You may assume that a Porsche can easily outrun a Fiat; quality and expense are two frequently associated ideas. However, the association doesn’t run true when it comes to investment management. Just because an investor has paid a particularly high management fee does not then guarantee outperformance and high fees can often leave investors disappointed. Extensive research by agencies such as Morningstar has all reached the same conclusion; that the most expensive funds often yield the worst investment results.

3. Custody Fee

The management fee does not cover the administrative costs of holding a fund. The securities must be left in a deposit account which is taken care of by a custodian who charges a custody fee. This fee is usually between 0.2-0.4 percent per year and is either included in the TER or is sometimes charged separately depending on which platform you are using to invest.

4. Other Operating Costs

There are still other costs that investors need to pay for which make up the remainder of the TER. Auditors, lawyers, advertising, marketing, annual and quarterly reports all come out of the fund’s assets. These extra costs slow down the accumulation of investor profits, as you can see from the graphic.

Small Differences in Annual Fees have a Large Impact on Performance Over Time

Small Differences in Annual Fees have a Large Impact on Performance Over Time
Past performance or future projections are not indicative of future performance.

The chart illustrates the performance of an investment of £100,000 over a 30 year time horizon and different fee levels, yielding an illustrative annual return of 6 percent before fees. The outcomes were calculated using two different rates: 1.0 and 1.85 percent per year. 1.85 percent is the average annual fee charged by a more traditional wealth manager for a managed portfolio. The value is calculated using the average TER and initial sales charge over several years.1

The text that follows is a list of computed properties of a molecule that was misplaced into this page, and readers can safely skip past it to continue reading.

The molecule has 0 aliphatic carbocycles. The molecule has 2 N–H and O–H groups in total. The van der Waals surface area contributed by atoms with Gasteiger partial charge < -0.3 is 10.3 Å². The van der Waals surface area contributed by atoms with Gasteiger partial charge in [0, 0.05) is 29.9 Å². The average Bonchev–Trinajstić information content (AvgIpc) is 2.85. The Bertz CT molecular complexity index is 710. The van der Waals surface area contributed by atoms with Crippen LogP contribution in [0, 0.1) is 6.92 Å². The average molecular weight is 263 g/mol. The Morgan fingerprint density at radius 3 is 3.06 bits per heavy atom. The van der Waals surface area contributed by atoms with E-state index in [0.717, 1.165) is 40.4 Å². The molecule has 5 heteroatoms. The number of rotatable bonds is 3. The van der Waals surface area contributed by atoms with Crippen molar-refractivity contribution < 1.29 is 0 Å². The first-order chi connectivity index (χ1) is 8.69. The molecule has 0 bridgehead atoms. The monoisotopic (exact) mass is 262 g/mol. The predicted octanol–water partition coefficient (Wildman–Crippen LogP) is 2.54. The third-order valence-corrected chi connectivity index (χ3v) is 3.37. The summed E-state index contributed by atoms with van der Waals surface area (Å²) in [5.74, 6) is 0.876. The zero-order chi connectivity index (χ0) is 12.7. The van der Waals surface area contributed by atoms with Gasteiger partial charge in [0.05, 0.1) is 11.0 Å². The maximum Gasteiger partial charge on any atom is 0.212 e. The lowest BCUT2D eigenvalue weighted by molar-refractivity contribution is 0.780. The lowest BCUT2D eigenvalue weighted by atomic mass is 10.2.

The 1.0 percent is the total cost ratio of Scalable Capital. It is made up of our annual fee (0.75 percent) and the average annual ETF fee (0.25 percent). The ETF fee is paid directly to the providers and not to us; we do not charge any additional costs. Scalable Capital is much kinder to long-term returns, as you can see from the chart. After 30 years the 1.0 percent portfolio has generated a staggering £93,523 more than the 1.85 percent portfolio; almost as much as the initial investment sum.

5. Trading Fees and Implicit Transaction Costs

Trading fees are often charged on a per transaction basis or on a basis point fee level depending on the size of the trade. These fees are often overlooked from the cost of managing investments as they do not fall inside the fund’s TER but instead are a charge placed by the custodian for the administration of placing trades.

In addition, the way active fund managers manage their funds can incur implicit trading costs. This is because if a fund manager trades very frequently then they are repeatedly crossing the “bid-offer spread” to buy and sell holdings for the fund. Depending on how active the manager is these costs can add up to as much as an additional 0.5 percent per year.

And what about ETFs? They are also subject to transaction costs, but ETFs are rarely actively managed so trade much less often. Transaction costs are therefore much lower.

6. Performance Fees

Over the past few years, fund houses have discovered another lucrative source of income: the performance fee. This fee is a measure of portfolio performance and is primarily used by actively managed equity and multi-asset funds. It is not included in the TER.

There are several variations of the performance fee. The fee could be triggered if the fund performs in line with its benchmark if it generates a target minimum yield, and/or if it reaches a certain target outperformance (the “High Water Mark” rule). Fund managers then typically scoop up somewhere between ten and 25 percent of profits. There are two ways of justifying these fees; firstly it’s claimed that they motivate managers to outperform, secondly it’s claimed that the fees are entirely fair given that the fund house only earns when a profit is actually generated.